Buddhism Buddha-nature Is The Common Source Of Morals
Furthermore, Buddha-nature or real self, being the seat of lo...
The Mystery Of Life
Thus far we have pointed out the inevitable conflictions in l...
The Examination Of The Notion Of Self
The belief in immortality is based on the strong instinct of
The Courage And The Composure Of Mind Of The Zen Monk And Of The Samurai
Fourthly, our Samurai encountered death, as is well known, wi...
Idealistic Scepticism Concerning Objective Reality
But extreme Idealism identifies 'to be' with 'to be known,' a...
Sutras Used By Zen Masters
Ten Dai failed to explain away the discrepancies and contradi...
Let Go Of Your Idle Thoughts
A famous Zenist, Mu-go-koku-shi, is said to have replied ...
Zazen Or The Sitting In Meditation
Habit comes out of practice, and forms character by degrees, ...
Where Does The Root Of The Illusion Lie?
Now let us examine where illusion lies hidden from the view o...
The Theory Of Buddha-nature Adequately Explains The Ethical States Of Man
This theory of Buddha-nature enables us to get an insight int...
Wang Yang Ming O-yo-mei And A Thief
One evening when Wang was giving a lecture to a number of stu...
The Disciples Under The Sixth Patriarch
Some time after this the Sixth Patriarch settled himself down...
The Spiritual Attainment Of The Sixth Patriarch
Some time before his death (in 675 A.D.) the Fifth Patriarch
The Manliness Of The Zen Monk And Of The Samurai
Thirdly, both the Zen monk and the Samurai were distinguished...
Missionary Activity Of The Sixth Patriarch
As we have seen above, the Sixth Patriarch was a great genius...
Enlightened Consciousness Is Not An Intellectual Insight
Enlightened Consciousness is not a bare intellectual insight,...
Great Men And Nature
All great men, whether they be poets or scientists or religio...
The Fourth Patriarch And The Emperor Tai Tsung Tai-so
The Third Patriarch was succeeded by Tao Sin (Do-shin), who
Three Important Elements Of Zen
To understand how Zen developed during some four hundred year...
Man Is Good-natured According To Mencius
Oriental scholars, especially the Chinese men of letters, see...
Zen Is Iconoclastic
For the followers of Bodhidharma, however, this conception of Buddha
seemed too crude to be accepted unhesitatingly and the doctrine too
much irrelevant with and uncongenial to actual life. Since Zen
denounced, as we have seen in the previous chapter, the scriptural
authority, it is quite reasonable to have given up this view of
Buddha inculcated in the Mahayana sutras, and to set at naught those
statues and images of supernatural beings kept in veneration by the
orthodox Buddhists. Tan Hia (Tan-ka), a noted Chinese Zen master,
was found warming himself on a cold morning by the fire made of a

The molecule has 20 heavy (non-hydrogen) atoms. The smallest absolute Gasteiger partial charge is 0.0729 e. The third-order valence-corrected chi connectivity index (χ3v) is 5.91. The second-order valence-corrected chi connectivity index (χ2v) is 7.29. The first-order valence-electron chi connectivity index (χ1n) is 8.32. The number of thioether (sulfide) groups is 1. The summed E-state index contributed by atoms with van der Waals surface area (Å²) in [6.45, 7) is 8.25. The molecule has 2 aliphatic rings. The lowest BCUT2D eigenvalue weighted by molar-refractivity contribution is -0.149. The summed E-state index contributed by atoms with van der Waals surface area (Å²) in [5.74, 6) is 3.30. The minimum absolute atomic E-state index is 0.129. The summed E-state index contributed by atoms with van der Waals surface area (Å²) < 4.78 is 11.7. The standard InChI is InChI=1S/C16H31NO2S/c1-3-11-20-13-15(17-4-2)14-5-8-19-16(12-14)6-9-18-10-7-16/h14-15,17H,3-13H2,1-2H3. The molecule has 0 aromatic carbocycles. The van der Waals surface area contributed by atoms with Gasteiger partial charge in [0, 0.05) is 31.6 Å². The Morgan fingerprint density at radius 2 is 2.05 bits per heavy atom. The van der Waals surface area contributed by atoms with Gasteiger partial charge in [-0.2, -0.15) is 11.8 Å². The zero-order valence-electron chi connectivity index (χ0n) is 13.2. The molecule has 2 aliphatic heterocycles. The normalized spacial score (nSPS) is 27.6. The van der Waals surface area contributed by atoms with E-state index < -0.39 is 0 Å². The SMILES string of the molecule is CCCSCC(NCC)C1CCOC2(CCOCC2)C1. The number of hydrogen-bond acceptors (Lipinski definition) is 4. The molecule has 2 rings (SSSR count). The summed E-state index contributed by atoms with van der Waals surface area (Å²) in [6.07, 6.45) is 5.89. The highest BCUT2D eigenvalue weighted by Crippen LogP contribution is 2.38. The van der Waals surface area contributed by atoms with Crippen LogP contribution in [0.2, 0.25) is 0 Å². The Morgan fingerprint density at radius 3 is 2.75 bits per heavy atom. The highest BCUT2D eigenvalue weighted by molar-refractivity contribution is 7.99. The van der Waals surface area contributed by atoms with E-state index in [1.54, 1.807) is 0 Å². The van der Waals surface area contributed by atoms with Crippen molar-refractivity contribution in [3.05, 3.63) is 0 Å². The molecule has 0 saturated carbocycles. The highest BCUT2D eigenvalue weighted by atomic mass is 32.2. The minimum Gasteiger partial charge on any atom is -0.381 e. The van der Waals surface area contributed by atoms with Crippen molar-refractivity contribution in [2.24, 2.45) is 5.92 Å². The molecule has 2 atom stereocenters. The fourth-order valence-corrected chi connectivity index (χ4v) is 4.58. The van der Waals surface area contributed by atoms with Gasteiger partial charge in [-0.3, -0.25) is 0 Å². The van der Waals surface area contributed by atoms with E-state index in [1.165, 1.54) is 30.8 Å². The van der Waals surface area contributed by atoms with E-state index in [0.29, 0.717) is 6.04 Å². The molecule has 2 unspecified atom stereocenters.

wooden statue of Buddha. On another occasion he was found mounting
astride the statue of a saint. Chao Chen (Jo-shu) one day happened
to find Wang Yuen (Bun-yen) worshipping the Buddha in the temple, and
forthwith struck him with his staff. "Is there not anything good in
the worshipping of the Buddha?" protested Wang Yuen. Then the master
said: "Nothing is better than anything good." These examples
fully illustrate Zen's attitude towards the objects of Buddhist
worship. Zen is not, nevertheless, iconoclastic in the commonly
accepted sense of the term, nor is it idolatrous, as Christian
missionaries are apt to suppose.
Zen is more iconoclastic than any of the Christian or the Mohammedan
denominations in the sense that it opposes the acceptance of the
petrified idea of Deity, so conventional and formal that it carries
no inner conviction of the believers. Faith dies out whenever one
comes to stick to one's fixed and immutable idea of Deity, and to
deceive oneself, taking bigotry for genuine faith. Faith must be
living and growing, and the living and growing faith should assume no
fixed form. It might seem for a superficial observer to take a fixed
form, as a running river appears constant, though it goes through
ceaseless changes. The dead faith, immutable and conventional, makes
its embracer appear religious and respectable, while it arrests his
spiritual growth. It might give its owner comfort and pride, yet it
at bottom proves to be fetters to his moral uplifting. It is on this
account that Zen declares: "Buddha is nothing but spiritual chain or
moral fetters," and, "If you remember even a name of Buddha, it would
deprive you of purity of heart." The conventional or orthodox idea
of Buddha or Deity might seem smooth and fair, like a gold chain,
being polished and hammered through generations by religious
goldsmiths; but it has too much fixity and frigidity to be worn by us.
"Strike off thy fetters, bonds that bind thee down
Of shining gold or darker, baser ore;
Know slave is slave caressed or whipped, not free;
For fetters tho' of gold, are not less strong to bind."
--The Song of the Sannyasin.
Next: Buddha Is Unnamable
Previous: The Ancient Buddhist Pantheon